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Inhibition of Asaia in Adult Mosquitoes Causes Male-Specific Mortality and Diverse Transcriptome Changes

1
School of Biosciences and Veterinary Medicine, University of Camerino, 62032 Camerino, Italy
2
MRC-University of Glasgow-Centre for Virus Research, Glasgow G61 1QH, UK
3
Centro Interuniversitario di Ricerca sulla Malaria (Italian Malaria Network), Italy
4
Department of Entomology, The Ohio State University, Columbus, OH 43210, USA
5
W. Harry Feinstone Department of Molecular Microbiology and Immunology, Bloomberg School of Public Health, Johns Hopkins University, Baltimore, MD 21205, USA
*
Author to whom correspondence should be addressed.
These authors contributed equally to this study.
Pathogens 2020, 9(5), 380; https://doi.org/10.3390/pathogens9050380
Received: 20 March 2020 / Revised: 9 May 2020 / Accepted: 11 May 2020 / Published: 15 May 2020
Mosquitoes can transmit many infectious diseases, such as malaria, dengue, Zika, yellow fever, and lymphatic filariasis. Current mosquito control strategies are failing to reduce the severity of outbreaks that still cause high human morbidity and mortality worldwide. Great expectations have been placed on genetic control methods. Among other methods, genetic modification of the bacteria colonizing different mosquito species and expressing anti-pathogen molecules may represent an innovative tool to combat mosquito-borne diseases. Nevertheless, this emerging approach, known as paratransgenesis, requires a detailed understanding of the mosquito microbiota and an accurate characterization of selected bacteria candidates. The acetic acid bacteria Asaia is a promising candidate for paratransgenic approaches. We have previously reported that Asaia symbionts play a beneficial role in the normal development of Anopheles mosquito larvae, but no study has yet investigated the role(s) of Asaia in adult mosquito biology. Here we report evidence on how treatment with a highly specific anti-Asaia monoclonal antibody impacts the survival and physiology of adult Anopheles stephensi mosquitoes. Our findings offer useful insight on the role of Asaia in several physiological systems of adult mosquitoes, where the influence differs between males and females. View Full-Text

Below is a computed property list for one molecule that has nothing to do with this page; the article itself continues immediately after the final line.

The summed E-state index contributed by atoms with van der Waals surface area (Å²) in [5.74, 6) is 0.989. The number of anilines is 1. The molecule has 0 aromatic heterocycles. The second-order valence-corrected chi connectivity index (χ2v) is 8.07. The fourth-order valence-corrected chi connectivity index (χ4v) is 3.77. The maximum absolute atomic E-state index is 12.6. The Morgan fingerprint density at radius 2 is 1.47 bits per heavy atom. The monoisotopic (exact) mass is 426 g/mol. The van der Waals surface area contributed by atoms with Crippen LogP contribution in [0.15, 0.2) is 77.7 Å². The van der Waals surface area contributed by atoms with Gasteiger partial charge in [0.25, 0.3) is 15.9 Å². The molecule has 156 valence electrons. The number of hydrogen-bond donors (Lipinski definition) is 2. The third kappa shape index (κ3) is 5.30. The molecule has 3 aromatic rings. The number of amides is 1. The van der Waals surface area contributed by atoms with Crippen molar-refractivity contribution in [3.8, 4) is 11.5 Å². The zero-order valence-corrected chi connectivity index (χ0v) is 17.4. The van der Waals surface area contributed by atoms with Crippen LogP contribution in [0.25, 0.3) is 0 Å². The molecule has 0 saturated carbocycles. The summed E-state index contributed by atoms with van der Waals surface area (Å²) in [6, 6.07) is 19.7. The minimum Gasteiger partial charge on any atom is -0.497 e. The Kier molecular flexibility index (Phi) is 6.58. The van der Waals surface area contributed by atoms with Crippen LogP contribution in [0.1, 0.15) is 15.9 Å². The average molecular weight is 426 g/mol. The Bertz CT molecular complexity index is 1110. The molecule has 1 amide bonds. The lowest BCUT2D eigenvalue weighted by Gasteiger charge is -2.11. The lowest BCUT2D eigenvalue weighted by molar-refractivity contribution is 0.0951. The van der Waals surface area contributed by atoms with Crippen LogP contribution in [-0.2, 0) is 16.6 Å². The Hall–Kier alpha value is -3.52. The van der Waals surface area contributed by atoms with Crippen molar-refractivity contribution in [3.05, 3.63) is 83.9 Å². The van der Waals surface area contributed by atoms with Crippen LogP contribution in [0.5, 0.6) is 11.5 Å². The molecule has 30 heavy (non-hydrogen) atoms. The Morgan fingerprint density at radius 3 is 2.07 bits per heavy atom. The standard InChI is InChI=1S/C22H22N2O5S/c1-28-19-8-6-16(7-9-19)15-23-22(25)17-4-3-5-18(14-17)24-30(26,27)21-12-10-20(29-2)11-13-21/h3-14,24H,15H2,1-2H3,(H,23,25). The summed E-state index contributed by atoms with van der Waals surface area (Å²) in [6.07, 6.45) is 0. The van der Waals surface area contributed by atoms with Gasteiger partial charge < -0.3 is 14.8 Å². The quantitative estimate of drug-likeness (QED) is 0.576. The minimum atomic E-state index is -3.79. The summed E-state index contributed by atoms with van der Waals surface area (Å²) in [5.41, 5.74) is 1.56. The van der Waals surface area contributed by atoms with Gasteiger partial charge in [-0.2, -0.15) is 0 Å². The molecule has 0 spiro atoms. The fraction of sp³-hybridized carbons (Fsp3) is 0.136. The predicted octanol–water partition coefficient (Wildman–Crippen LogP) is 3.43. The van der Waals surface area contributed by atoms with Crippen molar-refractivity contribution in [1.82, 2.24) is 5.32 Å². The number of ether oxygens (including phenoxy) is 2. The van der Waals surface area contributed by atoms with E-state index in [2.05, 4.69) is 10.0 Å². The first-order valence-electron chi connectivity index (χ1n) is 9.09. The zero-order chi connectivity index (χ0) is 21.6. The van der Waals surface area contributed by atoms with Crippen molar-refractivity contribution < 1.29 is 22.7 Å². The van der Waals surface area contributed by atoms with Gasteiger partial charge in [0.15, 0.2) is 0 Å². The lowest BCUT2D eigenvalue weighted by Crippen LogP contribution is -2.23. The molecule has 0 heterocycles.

Keywords: Asaia; Anopheles; symbiont Asaia; Anopheles; symbiont
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Mancini, M.V.; Damiani, C.; Short, S.M.; Cappelli, A.; Ulissi, U.; Capone, A.; Serrao, A.; Rossi, P.; Amici, A.; Kalogris, C.; Dimopoulos, G.; Ricci, I.; Favia, G. Inhibition of Asaia in Adult Mosquitoes Causes Male-Specific Mortality and Diverse Transcriptome Changes. Pathogens 2020, 9, 380.

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